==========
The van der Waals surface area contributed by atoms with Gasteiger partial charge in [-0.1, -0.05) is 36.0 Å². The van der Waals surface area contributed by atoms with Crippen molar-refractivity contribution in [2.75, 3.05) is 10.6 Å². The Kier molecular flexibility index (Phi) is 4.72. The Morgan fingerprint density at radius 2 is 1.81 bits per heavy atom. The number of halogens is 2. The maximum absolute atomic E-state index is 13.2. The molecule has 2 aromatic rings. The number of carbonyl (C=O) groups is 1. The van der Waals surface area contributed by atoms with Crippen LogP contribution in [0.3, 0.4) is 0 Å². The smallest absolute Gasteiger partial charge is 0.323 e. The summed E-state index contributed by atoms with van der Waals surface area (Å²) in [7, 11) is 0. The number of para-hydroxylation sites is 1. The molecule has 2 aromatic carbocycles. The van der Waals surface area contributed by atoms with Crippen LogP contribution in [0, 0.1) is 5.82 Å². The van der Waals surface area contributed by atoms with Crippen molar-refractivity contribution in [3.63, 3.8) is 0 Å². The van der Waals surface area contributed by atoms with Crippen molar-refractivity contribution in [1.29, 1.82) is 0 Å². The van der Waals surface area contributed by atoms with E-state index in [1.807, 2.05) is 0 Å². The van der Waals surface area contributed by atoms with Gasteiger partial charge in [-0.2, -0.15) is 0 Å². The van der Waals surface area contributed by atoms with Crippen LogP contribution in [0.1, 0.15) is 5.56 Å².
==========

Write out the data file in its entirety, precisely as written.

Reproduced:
The van der Waals surface area contributed by atoms with Gasteiger partial charge in [-0.1, -0.05) is 36.0 Å². The van der Waals surface area contributed by atoms with Crippen molar-refractivity contribution in [2.75, 3.05) is 10.6 Å². The Kier molecular flexibility index (Phi) is 4.72. The Morgan fingerprint density at radius 2 is 1.81 bits per heavy atom. The number of halogens is 2. The maximum absolute atomic E-state index is 13.2. The molecule has 2 aromatic rings. The number of carbonyl (C=O) groups is 1. The van der Waals surface area contributed by atoms with Crippen LogP contribution in [0.3, 0.4) is 0 Å². The smallest absolute Gasteiger partial charge is 0.323 e. The summed E-state index contributed by atoms with van der Waals surface area (Å²) in [7, 11) is 0. The number of para-hydroxylation sites is 1. The molecule has 2 aromatic carbocycles. The van der Waals surface area contributed by atoms with Crippen LogP contribution in [0, 0.1) is 5.82 Å². The van der Waals surface area contributed by atoms with Crippen molar-refractivity contribution in [3.63, 3.8) is 0 Å². The van der Waals surface area contributed by atoms with Crippen molar-refractivity contribution in [1.29, 1.82) is 0 Å². The van der Waals surface area contributed by atoms with E-state index in [1.807, 2.05) is 0 Å². The van der Waals surface area contributed by atoms with Gasteiger partial charge in [-0.2, -0.15) is 0 Å². The van der Waals surface area contributed by atoms with Crippen LogP contribution in [0.1, 0.15) is 5.56 Å².